By: Kate Olivares, Peak Associate

Merata: How Mum Decolonized the Screen is directed by Heperi Mita, and it chronicles his journey of archiving and learning more about the life, art, and activism of his distinguished mother, Merata Mita. This was the closing screening for Vancouver’s DOXA Film Festival, celebrating the finest in documentary film.

Going into this film I had not heard of Merata Mita, but it turns out that I am deeply invested in everything she left behind. As a struggling single mother, she stumbled into filmmaking in the 80s out of desperation to show the struggles of her fellow Māori people in New Zealand. After this, she became a crucial — and sometimes solitary — voice, heard not just in New Zealand but worldwide, speaking up through film about Māori rights. Merata sheds light on this crucial contributor to Indigenous activism.

Merata Mita was adamant in drawing the connection between the dominance of white male voices in film and their overall dominance in society. Indeed, the colonial grip on film embodies the colonial grip on human consciousness — invisibly yet pervasively, white society keeps Indigenous peoples seen as inferior through dominating the narrative of human life. No better medium of storytelling proves more important in this regard than film.

Underneath the filmmaking and the activism, this documentary sheds light on Merata as a Māori woman and what this has meant throughout her life. This includes poverty, sexual exploitation, and the fixed presence of her five children in all of her endeavors. However, it also highlights how her identity gives her strength. Part of why Merata’s story is so remarkable is that it illuminates how these seemingly separate pillars are intricately intertwined; her motherhood, activism, and artistry rely on each other to exist.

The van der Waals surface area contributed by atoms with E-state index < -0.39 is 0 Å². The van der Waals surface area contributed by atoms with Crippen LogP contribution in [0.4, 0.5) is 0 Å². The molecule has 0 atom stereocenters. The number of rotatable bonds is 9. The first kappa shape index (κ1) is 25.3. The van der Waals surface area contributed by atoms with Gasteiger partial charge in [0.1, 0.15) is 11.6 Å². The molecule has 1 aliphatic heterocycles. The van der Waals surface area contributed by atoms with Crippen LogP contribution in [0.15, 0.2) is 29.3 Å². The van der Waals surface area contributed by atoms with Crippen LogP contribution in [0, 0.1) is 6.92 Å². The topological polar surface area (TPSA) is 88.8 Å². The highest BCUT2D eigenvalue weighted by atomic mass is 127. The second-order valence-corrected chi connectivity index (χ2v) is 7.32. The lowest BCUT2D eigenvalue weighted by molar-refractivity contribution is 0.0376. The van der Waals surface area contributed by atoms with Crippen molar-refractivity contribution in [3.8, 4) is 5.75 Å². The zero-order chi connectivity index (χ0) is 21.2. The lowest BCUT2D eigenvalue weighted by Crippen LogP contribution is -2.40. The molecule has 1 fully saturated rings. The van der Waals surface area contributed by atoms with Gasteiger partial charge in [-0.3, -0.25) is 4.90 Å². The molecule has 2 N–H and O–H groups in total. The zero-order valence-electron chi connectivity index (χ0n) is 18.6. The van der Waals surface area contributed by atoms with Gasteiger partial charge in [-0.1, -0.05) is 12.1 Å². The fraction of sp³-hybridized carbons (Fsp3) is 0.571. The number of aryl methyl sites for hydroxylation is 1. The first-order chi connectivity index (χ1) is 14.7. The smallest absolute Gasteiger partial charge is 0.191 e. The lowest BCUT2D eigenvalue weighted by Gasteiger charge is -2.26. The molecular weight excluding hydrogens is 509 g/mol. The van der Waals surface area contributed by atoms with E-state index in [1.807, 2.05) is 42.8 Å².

As such, Merata’s story extends beyond her work and family. One of the film’s highlights are the interviews with Māori filmmakers today that spoke lovingly of Merata’s mentorship. I was thrilled to see one of these interviews featuring Taika Waititi, a Māori filmmaker who I think carries one of the most exciting voices in the film industry today. Part of why Merata endured violence and marginalization throughout her career as the lone Māori director was to prevent such struggle for future Indigenous artists.

I don’t have the space to discuss the artful way Heperi brings his mother’s never-before-seen, decades-old celluloid into big screens, or the clever ways in which the narrative is able to morph into the different aspects of Merata’s legacy. At the crux of it all, the film leads me back to the notion of decolonizing. Decolonizing will take more than reclaiming land and dialogue, but the arduous process of reclaiming consciousness, to see each other in a new lens.

Merata has given us this lens, along with a new path. Now, we must follow it.

While there are currently no listings for Merata: How Mum Decolonized the Screen in Vancouver, it will start to expand to theatres following its initial May 11, 2019 release date.